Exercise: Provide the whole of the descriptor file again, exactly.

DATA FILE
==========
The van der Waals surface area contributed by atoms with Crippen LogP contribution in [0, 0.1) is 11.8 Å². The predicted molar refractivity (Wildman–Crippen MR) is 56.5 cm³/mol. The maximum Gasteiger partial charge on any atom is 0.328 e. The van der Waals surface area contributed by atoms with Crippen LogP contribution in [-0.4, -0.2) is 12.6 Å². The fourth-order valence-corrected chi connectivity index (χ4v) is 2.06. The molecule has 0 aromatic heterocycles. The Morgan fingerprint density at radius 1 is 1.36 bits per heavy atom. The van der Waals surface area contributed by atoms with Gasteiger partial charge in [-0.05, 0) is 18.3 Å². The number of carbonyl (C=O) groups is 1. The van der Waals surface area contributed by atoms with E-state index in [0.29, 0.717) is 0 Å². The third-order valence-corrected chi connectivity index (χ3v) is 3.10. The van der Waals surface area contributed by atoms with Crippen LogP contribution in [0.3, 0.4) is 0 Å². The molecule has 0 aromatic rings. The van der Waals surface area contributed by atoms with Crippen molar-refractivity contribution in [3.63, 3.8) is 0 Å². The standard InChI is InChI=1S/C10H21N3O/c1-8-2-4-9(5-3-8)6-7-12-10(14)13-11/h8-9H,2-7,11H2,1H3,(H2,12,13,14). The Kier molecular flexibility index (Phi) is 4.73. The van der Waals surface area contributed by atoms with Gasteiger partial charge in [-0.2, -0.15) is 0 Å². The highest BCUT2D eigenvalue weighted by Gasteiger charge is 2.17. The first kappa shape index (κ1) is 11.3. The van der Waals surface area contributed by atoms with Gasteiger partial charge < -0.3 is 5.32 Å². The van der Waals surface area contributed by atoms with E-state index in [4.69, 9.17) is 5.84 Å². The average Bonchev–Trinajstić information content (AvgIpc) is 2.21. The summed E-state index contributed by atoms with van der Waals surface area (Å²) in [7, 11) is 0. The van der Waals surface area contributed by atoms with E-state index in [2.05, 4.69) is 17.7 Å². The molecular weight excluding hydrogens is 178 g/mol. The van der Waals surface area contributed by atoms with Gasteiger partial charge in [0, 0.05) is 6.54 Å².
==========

The van der Waals surface area contributed by atoms with Crippen LogP contribution in [0, 0.1) is 11.8 Å². The predicted molar refractivity (Wildman–Crippen MR) is 56.5 cm³/mol. The maximum Gasteiger partial charge on any atom is 0.328 e. The van der Waals surface area contributed by atoms with Crippen LogP contribution in [-0.4, -0.2) is 12.6 Å². The fourth-order valence-corrected chi connectivity index (χ4v) is 2.06. The molecule has 0 aromatic heterocycles. The Morgan fingerprint density at radius 1 is 1.36 bits per heavy atom. The van der Waals surface area contributed by atoms with Gasteiger partial charge in [-0.05, 0) is 18.3 Å². The number of carbonyl (C=O) groups is 1. The van der Waals surface area contributed by atoms with E-state index in [0.29, 0.717) is 0 Å². The third-order valence-corrected chi connectivity index (χ3v) is 3.10. The van der Waals surface area contributed by atoms with Crippen LogP contribution in [0.3, 0.4) is 0 Å². The molecule has 0 aromatic rings. The van der Waals surface area contributed by atoms with Crippen molar-refractivity contribution in [3.63, 3.8) is 0 Å². The standard InChI is InChI=1S/C10H21N3O/c1-8-2-4-9(5-3-8)6-7-12-10(14)13-11/h8-9H,2-7,11H2,1H3,(H2,12,13,14). The Kier molecular flexibility index (Phi) is 4.73. The van der Waals surface area contributed by atoms with Gasteiger partial charge in [-0.2, -0.15) is 0 Å². The highest BCUT2D eigenvalue weighted by Gasteiger charge is 2.17. The first kappa shape index (κ1) is 11.3. The van der Waals surface area contributed by atoms with Gasteiger partial charge < -0.3 is 5.32 Å². The van der Waals surface area contributed by atoms with E-state index in [4.69, 9.17) is 5.84 Å². The average Bonchev–Trinajstić information content (AvgIpc) is 2.21. The summed E-state index contributed by atoms with van der Waals surface area (Å²) in [7, 11) is 0. The van der Waals surface area contributed by atoms with E-state index in [2.05, 4.69) is 17.7 Å². The molecular weight excluding hydrogens is 178 g/mol. The van der Waals surface area contributed by atoms with Gasteiger partial charge in [0, 0.05) is 6.54 Å².